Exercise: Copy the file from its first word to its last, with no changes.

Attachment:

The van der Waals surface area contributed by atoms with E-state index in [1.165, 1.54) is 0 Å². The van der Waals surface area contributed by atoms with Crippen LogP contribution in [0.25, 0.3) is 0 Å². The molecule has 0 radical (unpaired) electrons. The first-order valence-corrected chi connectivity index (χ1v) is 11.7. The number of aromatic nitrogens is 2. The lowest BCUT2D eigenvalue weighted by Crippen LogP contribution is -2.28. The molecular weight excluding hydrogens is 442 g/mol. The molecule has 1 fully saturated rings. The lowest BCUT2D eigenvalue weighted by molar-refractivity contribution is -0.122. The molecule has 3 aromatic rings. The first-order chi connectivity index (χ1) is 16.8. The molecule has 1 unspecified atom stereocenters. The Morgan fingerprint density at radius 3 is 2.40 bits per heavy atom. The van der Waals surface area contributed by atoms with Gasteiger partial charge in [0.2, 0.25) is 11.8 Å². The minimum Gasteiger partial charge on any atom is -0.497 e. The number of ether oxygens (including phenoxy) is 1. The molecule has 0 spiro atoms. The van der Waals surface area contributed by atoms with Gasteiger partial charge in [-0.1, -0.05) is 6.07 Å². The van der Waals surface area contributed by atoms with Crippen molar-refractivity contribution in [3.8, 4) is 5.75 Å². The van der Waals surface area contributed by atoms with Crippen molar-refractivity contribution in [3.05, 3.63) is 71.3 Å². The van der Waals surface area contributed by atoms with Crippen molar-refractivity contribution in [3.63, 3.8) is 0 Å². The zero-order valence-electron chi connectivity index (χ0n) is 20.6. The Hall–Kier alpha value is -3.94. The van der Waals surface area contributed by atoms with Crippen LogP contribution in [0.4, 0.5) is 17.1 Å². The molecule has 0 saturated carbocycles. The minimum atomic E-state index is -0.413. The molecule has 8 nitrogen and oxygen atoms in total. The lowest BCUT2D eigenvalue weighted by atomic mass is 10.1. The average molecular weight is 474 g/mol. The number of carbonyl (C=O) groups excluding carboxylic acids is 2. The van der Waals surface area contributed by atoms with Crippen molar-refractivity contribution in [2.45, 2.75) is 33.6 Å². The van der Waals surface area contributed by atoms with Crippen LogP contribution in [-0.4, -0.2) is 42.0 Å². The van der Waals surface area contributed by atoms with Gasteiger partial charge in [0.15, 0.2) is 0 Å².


The van der Waals surface area contributed by atoms with E-state index in [1.165, 1.54) is 0 Å². The van der Waals surface area contributed by atoms with Crippen LogP contribution in [0.25, 0.3) is 0 Å². The molecule has 0 radical (unpaired) electrons. The first-order valence-corrected chi connectivity index (χ1v) is 11.7. The number of aromatic nitrogens is 2. The lowest BCUT2D eigenvalue weighted by Crippen LogP contribution is -2.28. The molecular weight excluding hydrogens is 442 g/mol. The molecule has 1 fully saturated rings. The lowest BCUT2D eigenvalue weighted by molar-refractivity contribution is -0.122. The molecule has 3 aromatic rings. The first-order chi connectivity index (χ1) is 16.8. The molecule has 1 unspecified atom stereocenters. The Morgan fingerprint density at radius 3 is 2.40 bits per heavy atom. The van der Waals surface area contributed by atoms with Gasteiger partial charge in [0.2, 0.25) is 11.8 Å². The minimum Gasteiger partial charge on any atom is -0.497 e. The number of ether oxygens (including phenoxy) is 1. The molecule has 0 spiro atoms. The van der Waals surface area contributed by atoms with Gasteiger partial charge in [-0.1, -0.05) is 6.07 Å². The van der Waals surface area contributed by atoms with Crippen molar-refractivity contribution in [3.8, 4) is 5.75 Å². The van der Waals surface area contributed by atoms with Crippen molar-refractivity contribution in [3.05, 3.63) is 71.3 Å². The van der Waals surface area contributed by atoms with Crippen molar-refractivity contribution in [3.63, 3.8) is 0 Å². The zero-order valence-electron chi connectivity index (χ0n) is 20.6. The Hall–Kier alpha value is -3.94. The van der Waals surface area contributed by atoms with Crippen LogP contribution in [0.4, 0.5) is 17.1 Å². The molecule has 0 saturated carbocycles. The minimum atomic E-state index is -0.413. The molecule has 8 nitrogen and oxygen atoms in total. The lowest BCUT2D eigenvalue weighted by atomic mass is 10.1. The average molecular weight is 474 g/mol. The number of carbonyl (C=O) groups excluding carboxylic acids is 2. The van der Waals surface area contributed by atoms with Crippen molar-refractivity contribution in [2.45, 2.75) is 33.6 Å². The van der Waals surface area contributed by atoms with Crippen LogP contribution in [-0.4, -0.2) is 42.0 Å². The van der Waals surface area contributed by atoms with Gasteiger partial charge in [0.15, 0.2) is 0 Å².